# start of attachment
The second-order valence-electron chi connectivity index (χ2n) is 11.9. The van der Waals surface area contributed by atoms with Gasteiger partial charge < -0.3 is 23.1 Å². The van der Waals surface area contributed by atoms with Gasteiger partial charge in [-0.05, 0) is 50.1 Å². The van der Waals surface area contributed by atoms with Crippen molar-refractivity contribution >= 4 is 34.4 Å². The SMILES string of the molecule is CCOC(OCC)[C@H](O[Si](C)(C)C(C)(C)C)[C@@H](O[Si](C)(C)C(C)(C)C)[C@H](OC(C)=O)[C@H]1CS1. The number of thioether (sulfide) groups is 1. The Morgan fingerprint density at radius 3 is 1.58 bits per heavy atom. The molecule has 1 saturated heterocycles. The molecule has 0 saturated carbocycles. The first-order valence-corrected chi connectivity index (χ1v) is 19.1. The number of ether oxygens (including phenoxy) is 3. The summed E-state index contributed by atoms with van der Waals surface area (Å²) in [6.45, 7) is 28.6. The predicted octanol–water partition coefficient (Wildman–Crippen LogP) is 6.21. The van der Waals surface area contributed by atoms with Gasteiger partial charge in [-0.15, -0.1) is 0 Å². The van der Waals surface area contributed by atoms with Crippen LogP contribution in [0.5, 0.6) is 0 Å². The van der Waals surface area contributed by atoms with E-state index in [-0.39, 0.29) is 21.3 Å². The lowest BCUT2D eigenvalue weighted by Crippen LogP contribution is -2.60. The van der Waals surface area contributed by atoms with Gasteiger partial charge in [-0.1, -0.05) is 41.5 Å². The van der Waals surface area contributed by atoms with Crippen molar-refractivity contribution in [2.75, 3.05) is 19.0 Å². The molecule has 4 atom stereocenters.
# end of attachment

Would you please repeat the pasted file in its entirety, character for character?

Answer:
The second-order valence-electron chi connectivity index (χ2n) is 11.9. The van der Waals surface area contributed by atoms with Gasteiger partial charge < -0.3 is 23.1 Å². The van der Waals surface area contributed by atoms with Gasteiger partial charge in [-0.05, 0) is 50.1 Å². The van der Waals surface area contributed by atoms with Crippen molar-refractivity contribution >= 4 is 34.4 Å². The SMILES string of the molecule is CCOC(OCC)[C@H](O[Si](C)(C)C(C)(C)C)[C@@H](O[Si](C)(C)C(C)(C)C)[C@H](OC(C)=O)[C@H]1CS1. The number of thioether (sulfide) groups is 1. The Morgan fingerprint density at radius 3 is 1.58 bits per heavy atom. The molecule has 1 saturated heterocycles. The molecule has 0 saturated carbocycles. The first-order valence-corrected chi connectivity index (χ1v) is 19.1. The number of ether oxygens (including phenoxy) is 3. The summed E-state index contributed by atoms with van der Waals surface area (Å²) in [6.45, 7) is 28.6. The predicted octanol–water partition coefficient (Wildman–Crippen LogP) is 6.21. The van der Waals surface area contributed by atoms with Gasteiger partial charge in [-0.15, -0.1) is 0 Å². The van der Waals surface area contributed by atoms with Crippen LogP contribution in [0.5, 0.6) is 0 Å². The van der Waals surface area contributed by atoms with E-state index in [-0.39, 0.29) is 21.3 Å². The lowest BCUT2D eigenvalue weighted by Crippen LogP contribution is -2.60. The van der Waals surface area contributed by atoms with Gasteiger partial charge in [-0.1, -0.05) is 41.5 Å². The van der Waals surface area contributed by atoms with Crippen molar-refractivity contribution in [2.75, 3.05) is 19.0 Å². The molecule has 4 atom stereocenters.